The opinion of the court was delivered by: Baylson, J.
MEMORANDUM RE: MOTION FOR INDEMNIFICATION AND ADVANCEMENT OF EXPENSES
Presently before the court is Defendant Dr. Richard Seelig's Motion for Indemnification and Advancement of Expenses from VitaminSpice (ECF No. 45). For the reasons set forth below, the motion is DENIED without prejudice.
On June 8, 2011, Plaintiffs, investors in VitaminSpice, Inc., sued VitaminSpice, its CEO Edward Bukstel, its director Dr. Richard Seelig, and Does 1-30 (persons responsible for various events and acts), for breach of the U.C.C., conversion, breach of the duty of care, breach of the duty of loyalty, and securities fraud. Most of the causes of action named VitaminSpice and/or Mr. Bukstel. Plaintiffs alleged Mr. Bukstel "initiated a systematic effort to block Plaintiff shareholders from selling their holdings" in VitaminSpice, thereby harming Plaintiffs and enriching himself. (Complaint, ¶¶ 37-39 (ECF No. 1)). As to Dr. Seelig, the company's sole outside director, Plaintiffs contended his primary wrongdoing was failing to discover Dr. Bukstel's fraudulent scheme. Two of the causes of action named Dr. Seelig: "Breach of Director's Duty of Due Care" (Count III) and "Fraud" in violation of securities laws (Count VI). (Id. ¶¶ 93-102, 115-23).
Defendants filed Counterclaims against Plaintiffs and against Third-Party Defendant Jehu Hand, VitaminSpice's attorney. (ECF No. 9). Plaintiffs and Hand moved to dismiss the Counterclaims. (ECF Nos. 16 & 25). On September 20, 2012, this court granted Plaintiffs' and Hand's motion to dismiss without prejudice, granting Defendants an opportunity to amend their Counterclaims. (ECF No. 44). Defendants filed the amended pleadings on October 11, 2012. (ECF No. 47). Meanwhile, Seelig filed the present Motion for Indemnification and Advancement of Expenses from VitaminSpice (ECF No. 45), pursuant to Wyo. Stat. § 17-16-854.
II. Relevant Statutory Provisions
Wyo. Stat. § 17-16-854 provides that "a director may apply for indemnification or an advance for expenses to the court conducting the proceeding" in which he is a party. Upon receiving the motion, the court shall proceed as follows:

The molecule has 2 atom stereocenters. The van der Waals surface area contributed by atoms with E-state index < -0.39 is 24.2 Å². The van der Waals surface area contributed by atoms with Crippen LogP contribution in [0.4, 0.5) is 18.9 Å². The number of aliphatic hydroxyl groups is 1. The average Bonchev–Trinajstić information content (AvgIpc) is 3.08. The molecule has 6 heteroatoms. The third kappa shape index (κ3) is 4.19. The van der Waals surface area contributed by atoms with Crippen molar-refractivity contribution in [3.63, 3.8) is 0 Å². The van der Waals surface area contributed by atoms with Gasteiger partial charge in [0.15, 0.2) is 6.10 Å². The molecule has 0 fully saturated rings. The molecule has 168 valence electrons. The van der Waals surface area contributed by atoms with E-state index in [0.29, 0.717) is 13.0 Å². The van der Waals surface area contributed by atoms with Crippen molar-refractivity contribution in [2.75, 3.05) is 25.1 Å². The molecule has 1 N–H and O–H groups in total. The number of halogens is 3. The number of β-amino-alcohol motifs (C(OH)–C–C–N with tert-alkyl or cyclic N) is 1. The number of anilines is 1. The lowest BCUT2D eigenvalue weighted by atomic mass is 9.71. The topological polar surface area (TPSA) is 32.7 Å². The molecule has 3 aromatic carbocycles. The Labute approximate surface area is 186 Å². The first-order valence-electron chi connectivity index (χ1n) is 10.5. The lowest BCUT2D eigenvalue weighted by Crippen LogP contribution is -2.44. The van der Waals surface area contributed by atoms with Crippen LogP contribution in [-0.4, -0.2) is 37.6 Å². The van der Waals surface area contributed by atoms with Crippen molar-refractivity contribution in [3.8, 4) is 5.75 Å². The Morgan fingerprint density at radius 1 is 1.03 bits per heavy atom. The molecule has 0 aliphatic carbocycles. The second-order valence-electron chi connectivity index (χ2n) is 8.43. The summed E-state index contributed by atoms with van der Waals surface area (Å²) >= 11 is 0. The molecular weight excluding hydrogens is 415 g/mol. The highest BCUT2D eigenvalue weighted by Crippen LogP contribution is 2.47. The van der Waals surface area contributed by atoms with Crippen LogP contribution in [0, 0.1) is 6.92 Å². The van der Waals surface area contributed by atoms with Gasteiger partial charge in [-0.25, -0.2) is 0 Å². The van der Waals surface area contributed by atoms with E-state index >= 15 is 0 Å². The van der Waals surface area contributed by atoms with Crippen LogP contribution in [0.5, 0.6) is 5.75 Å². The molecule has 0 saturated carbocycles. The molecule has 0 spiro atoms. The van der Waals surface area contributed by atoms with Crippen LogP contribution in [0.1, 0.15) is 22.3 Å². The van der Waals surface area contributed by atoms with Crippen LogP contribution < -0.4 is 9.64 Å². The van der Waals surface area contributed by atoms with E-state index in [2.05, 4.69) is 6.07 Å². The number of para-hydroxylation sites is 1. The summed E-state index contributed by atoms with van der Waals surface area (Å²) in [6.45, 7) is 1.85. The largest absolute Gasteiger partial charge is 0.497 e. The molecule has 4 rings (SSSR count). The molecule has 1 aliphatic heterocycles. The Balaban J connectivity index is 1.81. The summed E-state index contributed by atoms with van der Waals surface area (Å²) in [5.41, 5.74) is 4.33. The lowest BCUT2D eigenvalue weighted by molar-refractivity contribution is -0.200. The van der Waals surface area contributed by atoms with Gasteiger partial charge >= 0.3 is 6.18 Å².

(1) If the court determines the director is entitled to mandatory indemnification under Wyo. Stat. § 17-16-852, it "shall order" indemnification.
(2) If the court determines the director is entitled to indemnification or advancement of expenses pursuant to the company's articles of incorporation, bylaws, contracts or other documents, as set forth in Wyo. Stat. § 17-16-858(a), it "shall order" indemnification or advancement.
(3) If the court "determines, in view of all the relevant circumstances that it is fair and reasonable" to indemnify or to advance expenses to the director, the court "shall order" indemnification or advancement.
SeeWyo. Stat.§ 17-16-854 (a)(i)-(iii). For Seelig to succeed on his motion, he must show one of the three grounds specified in Section 17-16-854(a), upon which courts "shall issue" orders for indemnification or advancement of expenses, is satisfied.
The first ground upon which a court "shall order" indemnification under Section 17-16-854(a) is if the director is entitled to mandatory indemnification under Wyo. Stat. § 17-16-852. That provision, in turn, provides that companies in Wyoming must indemnify directors if they were successful on the merits of a proceeding. SeeWyo. Stat. § 17-16-852 ("A corporation shall indemnify a director who was wholly successful, on the merits or otherwise, in the defense of any proceeding to which the director was a party because he was a director of the corporation against reasonable expenses incurred by the director in connection with the proceeding.").
The second ground upon which a court "shall order" indemnification or advancement of expenses is if the director is entitled to such benefits under the company's contracts or governing documents, as set forth in Wyo. Stat. § 17-16-858(a). Section 17-16-858(a), in turn, authorizes corporations to offer protection beyond what is required under Wyoming law, i.e., mandatory indemnification, by stating such in their internal documents. See Wyo. Stat. § 17-16-858(a) ("A corporation may, by a provision in its articles of incorporation or bylaws or in a resolution adopted or a contract . . . obligate itself in advance of the act or omission giving rise to a proceeding to provide indemnification in accordance with W.S. 17-16-851 [authorizing permissive indemnification] or advance funds to pay for or reimburse expenses in accordance with W.S. 17-16-853 [authorizing advancement of fees]."); seeid.§ 17-16-851(a)(i)("[A] corporation may indemnify . . . a director against liability incurred in the proceeding if: (A) The director conducted himself in good faith; and (B) He reasonably believed that his conduct was in or at least not opposed to the corporation's best interests . . ."); id.§ 17-16-853(a) ("A corporation may, before final disposition of a proceeding, advance funds to pay for or reimburse the expenses incurred in connection with the proceeding . . . if [the director] delivers to the corporation: (i) A written affirmation of his good faith belief that the standard of conduct described in W.S. 17-16-851 has been met . . . and (ii) His written undertaking to repay any funds advanced if the director is not entitled to mandatory indemnification . . .").
Finally, the court "shall order" indemnification or advancement of expenses if it "determines, in view of all the relevant circumstances that it ...